How does one of America's best-loved companies fend off a takeover bid? If you're Walt Disney (DIS) Chairman Michael D. Eisner, you read a note off your computer screen -- a note dictated by the Disney board after it had received a tip a few days earlier that a merger offer was coming.
That's what Eisner told an investor meeting hosted by research firm Glass Lewis on Feb. 23. According to Eisner, on Feb. 9 he read, "pretty much word for word" a response to Comcast (CMCSA) CEO Brian Robert's takeover proposal -- two days before the cable giant launched its formal $66 billion bid.
"NOT UNEXPECTED." Eisner's recounting of the events, which followed a similar description by Disney presiding board member George Mitchell, throws new light on the inner workings of Disney's board. Apparently, Disney had been tipped that Roberts would be calling Eisner on Feb. 9, and the board arranged a hurried meeting by phone to formulate a response to the anticipated takeover proposal, which at that point was not a formal offer. "Every board member was informed that a phone call might be made [from Roberts]," said Mitchell, a former U.S. senator. "[Roberts'] call was not unexpected, and Mr. Eisner responded in accordance with the wishes of the board."
Comcast officials have been howling in protest that Disney's board had told Eisner to reject the cable giant's informal Feb. 9 proposal before it had even heard the terms. "How do you as a board say no to something [when] you're not even sure [of its] value to the shareholders?" asks one Comcast official. That also seems to have struck a chord with some governance experts. "The board should at least hear the terms before it says no," says University of Delaware professor Charles Elson.
A Disney source says "no formal bid was made" on Feb. 9, and the Disney board two years back had put together a procedure that required Eisner to reject anything but a formal offer.
WILLING TO TALK? Where did the rumblings that a call was imminent come from? Hard to say, but Comcast executives have told analysts and others that they had "indications of interest" from Disney board members who were said to be willing to talk with Comcast. Those contacts supposedly came from intermediaries, not the board members themselves. Disney denies any overtures from its board members.
Five days after Comcast made its formal bid on Feb. 11, Disney's board officially rejected as insufficient the all-stock offer, which followed days of Disney's stock rising and Comcast's falling. Comcast has said that its bid -- 0.78 of its shares for each Disney share -- was sufficient and that it doesn't plan to make another offer.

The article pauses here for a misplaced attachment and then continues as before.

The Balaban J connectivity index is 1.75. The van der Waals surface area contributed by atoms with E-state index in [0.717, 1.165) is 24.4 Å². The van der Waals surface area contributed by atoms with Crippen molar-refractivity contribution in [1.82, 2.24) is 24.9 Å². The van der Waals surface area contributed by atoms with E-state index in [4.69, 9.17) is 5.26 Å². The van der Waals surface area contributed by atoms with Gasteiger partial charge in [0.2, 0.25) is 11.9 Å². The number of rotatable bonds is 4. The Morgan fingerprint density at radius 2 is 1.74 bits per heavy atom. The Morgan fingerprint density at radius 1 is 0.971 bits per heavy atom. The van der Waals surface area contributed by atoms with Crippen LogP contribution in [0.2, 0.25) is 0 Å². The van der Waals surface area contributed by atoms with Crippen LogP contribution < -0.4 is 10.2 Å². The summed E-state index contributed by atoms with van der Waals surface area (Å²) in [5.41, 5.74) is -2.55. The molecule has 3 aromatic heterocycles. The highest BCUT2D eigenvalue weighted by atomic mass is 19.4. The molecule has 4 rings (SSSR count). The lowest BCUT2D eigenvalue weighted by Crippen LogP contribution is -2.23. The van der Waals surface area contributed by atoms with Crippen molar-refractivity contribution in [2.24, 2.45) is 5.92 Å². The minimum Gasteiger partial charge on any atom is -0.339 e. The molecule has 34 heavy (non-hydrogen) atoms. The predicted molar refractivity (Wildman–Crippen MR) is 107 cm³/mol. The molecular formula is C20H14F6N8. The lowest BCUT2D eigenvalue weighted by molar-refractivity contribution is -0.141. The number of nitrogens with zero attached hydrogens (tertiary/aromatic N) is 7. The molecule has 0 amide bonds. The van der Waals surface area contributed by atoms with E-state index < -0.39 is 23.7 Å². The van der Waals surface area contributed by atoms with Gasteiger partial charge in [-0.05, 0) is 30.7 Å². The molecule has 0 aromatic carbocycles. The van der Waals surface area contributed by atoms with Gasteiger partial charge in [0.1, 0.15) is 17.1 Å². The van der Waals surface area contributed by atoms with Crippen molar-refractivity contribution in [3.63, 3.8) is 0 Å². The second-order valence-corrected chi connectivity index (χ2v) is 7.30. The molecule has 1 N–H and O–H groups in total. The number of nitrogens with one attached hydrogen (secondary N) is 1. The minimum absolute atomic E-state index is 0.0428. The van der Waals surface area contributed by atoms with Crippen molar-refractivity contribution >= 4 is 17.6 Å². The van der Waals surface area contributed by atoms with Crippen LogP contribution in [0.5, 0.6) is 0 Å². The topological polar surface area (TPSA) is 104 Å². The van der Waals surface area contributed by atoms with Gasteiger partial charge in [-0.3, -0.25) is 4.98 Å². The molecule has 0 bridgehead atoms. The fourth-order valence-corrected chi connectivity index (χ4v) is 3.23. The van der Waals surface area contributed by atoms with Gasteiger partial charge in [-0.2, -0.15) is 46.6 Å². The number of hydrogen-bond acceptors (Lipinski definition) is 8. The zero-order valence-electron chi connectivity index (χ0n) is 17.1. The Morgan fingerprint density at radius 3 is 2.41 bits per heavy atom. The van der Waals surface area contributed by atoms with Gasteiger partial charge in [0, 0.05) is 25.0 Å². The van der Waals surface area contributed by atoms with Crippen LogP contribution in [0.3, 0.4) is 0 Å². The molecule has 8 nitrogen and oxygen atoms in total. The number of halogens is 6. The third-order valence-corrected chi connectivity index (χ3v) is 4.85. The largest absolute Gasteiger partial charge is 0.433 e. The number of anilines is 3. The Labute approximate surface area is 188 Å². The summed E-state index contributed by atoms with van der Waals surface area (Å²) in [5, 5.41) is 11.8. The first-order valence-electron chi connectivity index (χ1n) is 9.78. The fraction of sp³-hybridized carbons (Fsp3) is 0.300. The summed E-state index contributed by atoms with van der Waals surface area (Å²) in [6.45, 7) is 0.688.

Roy Disney is hoping to muster the votes to oust Eisner
Eisner appeared at the Glass Lewis event along with Disney board members Judith Estrin, Mitchell, and Ray Watson (the last two were connected by phone) as part of his campaign to buttress his standing with investors in advance of Disney's all-important Mar. 3 annual meeting. At that meeting, former board members Roy Disney and Stanley Gold will press for shareholders to vote "no" against Eisner and three other board members in a show of displeasure over a stock price that has languished for several years.
OPEN OPTIONS. The two dissident former board members have said they believe that they can get 15% to 20% of the votes against Eisner, which they hope will force the board to jettison him in favor of someone else (see BW Online, 2/9/04, "2004's Other Election Battle: At Disney").
"If they get that high a vote, the board would have to look at itself long and hard before making some decision about whether Michael Eisner is the right man for this company," says the University of Delaware's Elson. Shareholder-rights activist Robert A.G. Monks, who says he owns several hundred shares of Disney, says he has already voted against Eisner. "Board members are guardians, and they should keep open the option of a takeover, if it means greater shareholder value, not dismiss it out of hand."
In the nearly one-hour Glass Lewis session, Eisner sidestepped a question as to whether he might meet with Comcast officials to determine if a combined company might provide and possible synergies. And board member Estrin said it "is not out of stubbornness" that the board rejected the offer. Added Estrin, who's also president and CEO of computer networking company Packet Design and a former chief technology officer of Cisco Systems (CSCO): "We are looking at how to maximize shareholder value in the short and the long term." By Ronald Grover in Los Angeles